16 responses

  1. Donna Steiner
    September 16, 2019

    Strong essay, Natalie Lima — I look forward to reading more of your work. (Photo by Paul Bilger pairs well!)

    Reply

  2. Ramona Lee Pérez
    September 16, 2019

    Cutting in both youthful innocence and the moment of disillusionment. Brava to “that Natalie girl” for floating above the noise and following your heart.

    Reply

  3. monét
    September 16, 2019

    Whoo. I was holding myself the whole time and exhaled at the end. So succinctly and beautifully put. You made me want more. When is the book dropping?

    Reply

  4. Claire Fallon
    September 18, 2019

    This is wonderful, Natalie! I can’t wait to read your book one day. I’ve loved your work since I read your piece in Longreads!

    Reply

  5. Peggy Shumaker
    September 18, 2019

    Marvelous, Natalie! I too was the first one in my family to go to college. I too went to U of Arizona. Brava!

    Reply

  6. floatinggold
    September 19, 2019

    I grew up with snow. As a kid, it was fun. At the university I met people from all over the world, many of whom have never seen or experienced snow. It was absolutely insane to join them during the first few snowy days when they acted like kids, rolling around in white fluff.

    Reply

  7. Sally Ashton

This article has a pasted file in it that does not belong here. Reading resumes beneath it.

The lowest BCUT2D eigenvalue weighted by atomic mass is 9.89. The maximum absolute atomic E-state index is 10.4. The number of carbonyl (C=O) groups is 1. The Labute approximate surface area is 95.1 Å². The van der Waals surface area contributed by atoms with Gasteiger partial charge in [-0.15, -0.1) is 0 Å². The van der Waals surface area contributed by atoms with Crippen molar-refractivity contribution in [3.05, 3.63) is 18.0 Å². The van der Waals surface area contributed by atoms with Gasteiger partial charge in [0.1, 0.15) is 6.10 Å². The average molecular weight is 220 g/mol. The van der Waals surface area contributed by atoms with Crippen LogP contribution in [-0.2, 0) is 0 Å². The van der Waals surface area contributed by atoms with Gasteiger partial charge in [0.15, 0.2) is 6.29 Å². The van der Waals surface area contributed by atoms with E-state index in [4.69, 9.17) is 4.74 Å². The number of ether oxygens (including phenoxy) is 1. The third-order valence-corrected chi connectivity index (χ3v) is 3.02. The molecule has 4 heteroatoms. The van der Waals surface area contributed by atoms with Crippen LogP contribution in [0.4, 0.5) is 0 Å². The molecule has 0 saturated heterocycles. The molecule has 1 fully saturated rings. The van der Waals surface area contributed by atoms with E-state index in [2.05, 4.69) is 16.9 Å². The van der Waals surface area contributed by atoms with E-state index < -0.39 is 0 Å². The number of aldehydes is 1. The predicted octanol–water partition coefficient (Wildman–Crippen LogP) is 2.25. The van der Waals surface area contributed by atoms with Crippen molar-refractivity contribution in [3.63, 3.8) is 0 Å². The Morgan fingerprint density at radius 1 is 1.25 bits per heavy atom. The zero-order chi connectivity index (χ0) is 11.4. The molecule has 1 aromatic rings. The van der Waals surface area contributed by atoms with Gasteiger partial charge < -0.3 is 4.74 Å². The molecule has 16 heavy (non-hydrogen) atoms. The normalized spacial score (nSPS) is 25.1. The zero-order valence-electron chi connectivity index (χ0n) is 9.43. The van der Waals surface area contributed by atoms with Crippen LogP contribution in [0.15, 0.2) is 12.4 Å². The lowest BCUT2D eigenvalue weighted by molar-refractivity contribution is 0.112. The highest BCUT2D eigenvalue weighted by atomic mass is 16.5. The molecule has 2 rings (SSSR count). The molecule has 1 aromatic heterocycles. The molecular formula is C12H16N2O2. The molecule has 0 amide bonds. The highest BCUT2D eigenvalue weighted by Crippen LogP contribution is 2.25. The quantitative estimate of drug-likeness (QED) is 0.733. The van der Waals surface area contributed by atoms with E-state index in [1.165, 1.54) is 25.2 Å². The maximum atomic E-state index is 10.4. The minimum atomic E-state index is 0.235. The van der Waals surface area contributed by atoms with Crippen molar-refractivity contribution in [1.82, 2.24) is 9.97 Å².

September 19, 2019

    “Your round body—the circumference of which felt like the entire world itself—always seemed destined to float, to rise.” Lovely.

    Reply

  8. Jenny Hohner
    September 22, 2019

    Natalie,

    Thanks for sharing the joy of working hard to achieve your dream. I look forward to reading more of your work.

    Reply

  9. Stacey Hohman McClain
    September 24, 2019

    Oh, I can’t stop loving this. I’m going to share it with my high school students. What an important work for them, both for the ones like “the cello player from Greenwich” and for the ones like the “Natalie girl from Miami.” Thank you.

    Reply

  10. Nels P. Highberg
    October 1, 2019

    *clap* *clap* *clap*

    *snap* *snap* *snap*

    Reply

  11. Michaella Thornton
    October 9, 2019

    As a fellow U of A alumna of the cnf MFA program, so so so moved by your beautiful prose, Natalie. I’m a second-generation college grad, first woman in my family to have an advanced degree, and the mental load one carries to prove she belongs is heavier, harder than necessary. Brava for telling your story and using snow as this enveloping metaphor of change!

    Reply

  12. Grace
    November 7, 2019

    This is a really good example of work to show kids. It shows how quickly a story can change. This also shows everything is not as it seems

    Reply

  13. Kate
    November 15, 2019

    So much life and perspective in so few words. Like magic.

    Reply

  14. Jess m
    November 25, 2019

    Lovely. My favorite lines were about packing your books as talismans.

    Reply

  15. brittnee anderson
    January 12, 2020

    Excellent work. I can relate to going to college for a new experience that you deserve and feel like you are finally fitting it. going to a new place for a new experience and that moment where you finally realize the change is amazing.

    Reply

  16. Em
    January 14, 2020

    Beautiful. Thank you for writing this.

    Reply

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